• Report

A profile of successful Pell Grant recipients: Time to bachelor's degree and early graduate school enrollment. Statistical analysis report (NCES 2009-156)

Citation

Wei, C. C., & Horn, L. (2009). A profile of successful Pell Grant recipients: Time to bachelor's degree and early graduate school enrollment. Statistical analysis report (NCES 2009-156). Washington, DC: National Center for Educational Statistics (NCES); U.S. Department of Education.

Abstract

This report describes characteristics of college graduates who received Pell Grants and compares them to graduates who were not Pell Grant recipients. For both groups of graduates, data from the Baccalaureate and Beyond Longitudinal Study (B&B:2000/01) were analyzed to determine the time it took them to complete a bachelor’s degree as well as the percentage who enrolled in graduate school within one year of college graduation. Key findings include the following:

- About 36 percent of 1999-2000 bachelor's degree recipients received at least one Pell Grant while in college.
- Higher percentages of Pell Grant recipients had at least one of several undergraduate risk characteristics (e.g., delaying postsecondary enrollment or failing to graduate from high school) than did nonrecipients.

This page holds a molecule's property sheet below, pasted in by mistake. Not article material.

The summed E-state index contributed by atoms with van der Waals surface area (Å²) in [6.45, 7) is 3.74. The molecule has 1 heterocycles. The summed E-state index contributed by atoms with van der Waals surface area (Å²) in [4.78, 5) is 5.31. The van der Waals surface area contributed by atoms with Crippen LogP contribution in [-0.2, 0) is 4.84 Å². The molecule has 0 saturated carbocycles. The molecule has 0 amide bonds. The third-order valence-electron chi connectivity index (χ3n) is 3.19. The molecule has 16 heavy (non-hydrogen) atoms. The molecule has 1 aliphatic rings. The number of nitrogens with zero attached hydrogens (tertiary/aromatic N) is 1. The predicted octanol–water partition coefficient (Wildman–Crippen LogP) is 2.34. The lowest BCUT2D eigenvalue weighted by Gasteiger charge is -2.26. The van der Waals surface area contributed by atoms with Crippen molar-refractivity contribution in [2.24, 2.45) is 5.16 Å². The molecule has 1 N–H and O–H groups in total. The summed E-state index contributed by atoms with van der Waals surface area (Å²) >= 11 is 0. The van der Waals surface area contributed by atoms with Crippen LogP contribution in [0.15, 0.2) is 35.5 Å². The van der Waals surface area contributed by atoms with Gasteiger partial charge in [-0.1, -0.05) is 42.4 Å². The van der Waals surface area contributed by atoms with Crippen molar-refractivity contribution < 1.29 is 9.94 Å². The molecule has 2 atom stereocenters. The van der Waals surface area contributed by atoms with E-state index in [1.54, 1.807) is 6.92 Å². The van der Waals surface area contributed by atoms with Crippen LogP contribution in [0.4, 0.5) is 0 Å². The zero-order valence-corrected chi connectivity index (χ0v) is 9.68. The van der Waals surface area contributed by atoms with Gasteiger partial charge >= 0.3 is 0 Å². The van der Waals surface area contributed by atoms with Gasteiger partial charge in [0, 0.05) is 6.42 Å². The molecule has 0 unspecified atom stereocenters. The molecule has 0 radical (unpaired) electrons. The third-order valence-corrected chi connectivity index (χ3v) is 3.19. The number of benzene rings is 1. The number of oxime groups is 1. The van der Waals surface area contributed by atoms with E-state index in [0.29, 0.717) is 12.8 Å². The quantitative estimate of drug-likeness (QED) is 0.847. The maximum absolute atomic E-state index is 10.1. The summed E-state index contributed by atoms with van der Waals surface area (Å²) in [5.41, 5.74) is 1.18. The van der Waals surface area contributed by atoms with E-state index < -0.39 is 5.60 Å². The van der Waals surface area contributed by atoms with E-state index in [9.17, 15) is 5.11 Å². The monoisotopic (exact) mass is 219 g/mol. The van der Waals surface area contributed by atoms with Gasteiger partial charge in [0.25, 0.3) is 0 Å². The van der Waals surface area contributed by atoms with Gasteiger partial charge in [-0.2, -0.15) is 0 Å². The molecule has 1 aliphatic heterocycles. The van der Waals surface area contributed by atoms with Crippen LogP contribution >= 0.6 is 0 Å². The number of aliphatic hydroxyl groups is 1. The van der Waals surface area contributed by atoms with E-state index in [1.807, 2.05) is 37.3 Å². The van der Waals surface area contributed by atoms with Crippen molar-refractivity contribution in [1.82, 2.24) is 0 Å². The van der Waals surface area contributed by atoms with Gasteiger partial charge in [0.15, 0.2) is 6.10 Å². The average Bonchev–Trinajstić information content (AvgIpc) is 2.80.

- Parents' education was the only factor consistently related to both time-to-degree and graduate school enrollment for Pell Grant recipients. Those whose parents did not attend college took longer to attain a bachelor’s degree and enrolled in graduate school at lower rates than recipients whose parents had a least a bachelor’s degree.
- Although Pell Grant recipients had a longer median time-to-degree than nonrecipients, when controlling simultaneously for parents’ education, undergraduate risk characteristics, and transfer history, recipients had a shorter time-to-degree than nonrecipients.